A TIA starts suddenly, like ischemic strokes. The difference is that TIAs last only 2 to 30 minutes.
Symptoms may include:
- Sudden numbness or weakness of the face, arm or leg, especially on one side of the body
- Sudden confusion
- Sudden trouble speaking
- Sudden trouble seeing in one or both eyes
- Sudden trouble walking
- Sudden dizziness, loss of balance or coordination
- Sudden, severe headache with no known cause
TIAs are sometimes called “warning strokes” and tend to happen multiple times. In many cases, TIAs are followed by strokes, usually within a year of the first attack.
Causes and Risk Factors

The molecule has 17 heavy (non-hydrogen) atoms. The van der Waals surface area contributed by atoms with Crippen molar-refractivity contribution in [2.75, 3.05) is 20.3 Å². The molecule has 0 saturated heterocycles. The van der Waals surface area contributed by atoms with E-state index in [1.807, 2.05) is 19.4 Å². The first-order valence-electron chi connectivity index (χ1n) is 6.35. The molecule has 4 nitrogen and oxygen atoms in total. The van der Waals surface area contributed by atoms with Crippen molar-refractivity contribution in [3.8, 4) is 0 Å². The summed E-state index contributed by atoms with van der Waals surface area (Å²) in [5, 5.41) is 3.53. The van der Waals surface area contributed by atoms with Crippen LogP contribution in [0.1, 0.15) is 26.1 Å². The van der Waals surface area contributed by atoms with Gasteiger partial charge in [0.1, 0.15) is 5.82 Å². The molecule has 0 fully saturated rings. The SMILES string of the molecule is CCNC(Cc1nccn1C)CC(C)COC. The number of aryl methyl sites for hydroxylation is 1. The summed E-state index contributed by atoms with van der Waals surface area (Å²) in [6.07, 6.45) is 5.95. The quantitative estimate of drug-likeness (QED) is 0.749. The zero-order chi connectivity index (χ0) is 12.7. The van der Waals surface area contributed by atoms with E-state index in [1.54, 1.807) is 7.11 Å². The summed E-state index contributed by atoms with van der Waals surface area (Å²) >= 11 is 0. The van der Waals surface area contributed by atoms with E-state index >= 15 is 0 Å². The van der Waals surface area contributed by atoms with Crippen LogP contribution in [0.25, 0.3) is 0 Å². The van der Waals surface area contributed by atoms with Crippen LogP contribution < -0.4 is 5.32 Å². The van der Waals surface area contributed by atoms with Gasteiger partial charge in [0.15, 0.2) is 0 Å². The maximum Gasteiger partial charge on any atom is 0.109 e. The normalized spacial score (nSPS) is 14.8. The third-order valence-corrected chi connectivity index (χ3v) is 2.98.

TIAs may be caused by a variety of factors, including:
- Narrowing of the arteries, usually caused by atherosclerosis. This is when fatty material builds up and hardens on an artery wall. This material can break off and get lodged in smaller blood vessels in the brain.
- Cerebral artery stenosis
- Spasms in the walls of the arteries
- High blood pressure
- A lack of oxygen in the blood flowing to the brain, which can occur when a person is severely anemic, has carbon monoxide poisoning or has leukemia or polycythemia, a condition that produces abnormal blood cells and clotting